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CBN vows to Recover N10 Trillion Intervention Loans and Fight Inflation and

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CBN inflation, BDC, bank recapitalization

CEM REPORT, FINANCE | The Central Bank of Nigeria (CBN) has taken a strong stance on curbing inflation and ensuring price stability, vowing to recover over ₦10 trillion in intervention loans issued to different sectors of the economy. This move comes amidst rising concerns about inflation, which recently reached a record high of 29.90% in January 2024.

CBN Governor Reiterates Stance on Exiting Direct Financing

Governor Olayemi Cardoso, while announcing the outcomes of the Monetary Policy Committee (MPC) meeting on Tuesday, February 27, 2024, reiterated the apex bank’s decision to pull out of direct development financing. The MPC meeting resulted in a significant tightening of monetary policy, with the following key decisions:

  • Monetary Policy Rate (MPR) increase: The MPR, the benchmark interest rate, was raised by 400 basis points to 22.75%. This is the highest rate in the bank’s history.
  • Asymmetric corridor adjustment: The assymetric corridor around the MPR was adjusted to +100/-700 basis points from +100/-300 basis points.
  • Cash Reserve Ratio (CRR) increase: The CRR, the portion of customer deposits that banks must hold as reserves with the CBN, was increased from 32.5% to 45%.
  • Liquidity ratio maintained: The liquidity ratio, the ratio of a bank’s total assets that must be readily available in cash or other liquid assets, was retained at 30%.

Governor Cardoso emphasized the committee’s prioritization of tackling inflation over pursuing economic growth, highlighting the detrimental impact inflation can have on growth if left unchecked.

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Inflation Concerns Drive Policy Tightening

The recent surge in inflation has become a major concern for the CBN and the Nigerian government. The National Bureau of Statistics reported that headline inflation rose to 29.90% in January 2024, surpassing the previous record of 28.92% in December 2023.

Cardoso attributed the inflationary pressures to several factors, including:

  • Exchange rate pass-through: The depreciation of the Nigerian naira has increased the cost of imported goods.
  • Rising energy costs: The global rise in energy prices has impacted the cost of production and transportation in Nigeria.
  • High fiscal deficits: Government spending exceeding revenue generation can lead to inflationary pressures.
  • Security challenges in food-producing areas: Disruptions in agricultural production due to security concerns can lead to food shortages and price hikes.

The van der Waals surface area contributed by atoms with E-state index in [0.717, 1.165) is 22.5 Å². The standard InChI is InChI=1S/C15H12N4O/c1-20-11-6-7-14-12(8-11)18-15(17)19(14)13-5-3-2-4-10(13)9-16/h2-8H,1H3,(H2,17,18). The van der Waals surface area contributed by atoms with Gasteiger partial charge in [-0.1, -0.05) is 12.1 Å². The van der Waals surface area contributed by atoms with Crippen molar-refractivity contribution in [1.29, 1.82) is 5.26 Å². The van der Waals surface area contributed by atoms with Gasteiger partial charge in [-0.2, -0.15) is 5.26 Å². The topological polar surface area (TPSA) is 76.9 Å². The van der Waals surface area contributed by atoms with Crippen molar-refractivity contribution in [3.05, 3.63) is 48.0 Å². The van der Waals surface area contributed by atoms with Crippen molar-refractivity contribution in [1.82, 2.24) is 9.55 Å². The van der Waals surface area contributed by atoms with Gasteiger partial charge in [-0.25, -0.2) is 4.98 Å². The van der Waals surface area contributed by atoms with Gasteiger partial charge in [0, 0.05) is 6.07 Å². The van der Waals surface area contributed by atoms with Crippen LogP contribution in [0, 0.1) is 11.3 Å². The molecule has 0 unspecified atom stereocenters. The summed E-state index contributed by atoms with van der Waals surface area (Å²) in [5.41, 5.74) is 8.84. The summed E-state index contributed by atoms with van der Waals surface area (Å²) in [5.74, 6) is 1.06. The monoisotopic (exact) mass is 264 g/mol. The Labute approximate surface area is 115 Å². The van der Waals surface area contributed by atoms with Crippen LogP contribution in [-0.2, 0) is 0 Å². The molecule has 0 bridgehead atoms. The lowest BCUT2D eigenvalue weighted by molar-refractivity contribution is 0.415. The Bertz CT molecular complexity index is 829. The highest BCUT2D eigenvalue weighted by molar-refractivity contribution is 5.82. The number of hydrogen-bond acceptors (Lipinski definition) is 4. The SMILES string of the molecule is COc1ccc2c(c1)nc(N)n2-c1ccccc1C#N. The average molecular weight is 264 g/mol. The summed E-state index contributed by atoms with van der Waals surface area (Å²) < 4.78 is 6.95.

• Global factors: Tight global financial conditions and trade disruptions due to geopolitical tensions can contribute to inflationary pressures in Nigeria.

The CBN forecasts that inflation will remain elevated in the near term before gradually declining. However, the bank acknowledges that the trillions of naira spent on past intervention programs have also contributed to the current inflationary situation.

[READ ALSO] Why MPC Hiked Interest Rate

CBN to Recover Intervention Loans and Move Away from Direct Financing

Cardoso emphasized the bank’s commitment to recovering the over ₦10 trillion in intervention loans extended to various sectors. He argued that these interventions, while well-intentioned, lacked proper monitoring and caused distortions in the economy through increased money supply.

“The interventions that took place in the recent past were estimated in excess of N10 trillion. I’m not talking about ways or means. I’m talking about the interventions that you just asked – about over 10 trillion naira. What was the budget of the federal government of Nigeria? What was the budget of the largest state in Nigeria? Do the math and it will tell you the extent of damage, too much of what may appear to be good things can do to an economy.”

Recall an earlier CEM report where the Central Bank of Nigeria (CBN), disclosed that it will shift its attention from development financing initiatives and focus more on advisory roles on economic growth.

The governor outlined the CBN’s new approach to economic development:
  • Focus on core mandate: The CBN will prioritize its core mandate of price and exchange rate stability.
  • Monitoring existing interventions: The bank will closely monitor existing interventions to ensure their successful completion and potential recovery of funds.
  • Transparency and accountability: The CBN plans to publicly disclose details of the intervention loans in the future.
  • Partnerships for targeted interventions: The bank is open to partnering with entities with the expertise to handle targeted interventions effectively.
  • Ending failed interventions: The CBN is committed to avoiding future interventions that are prone to failure and do not reach their intended beneficiaries.

Cardoso also reiterated his stance on the undervaluation of the naira, attributing it to “distortions” that are currently under investigation. He assured that the culprits responsible for these distortions will be held accountable.

The CBN’s tightening of monetary policy and commitment to recovering intervention loans represent a significant shift in its approach to economic management. These measures aim to curb inflation and ensure price stability, but their potential impact on economic growth and job creation remains to be seen.

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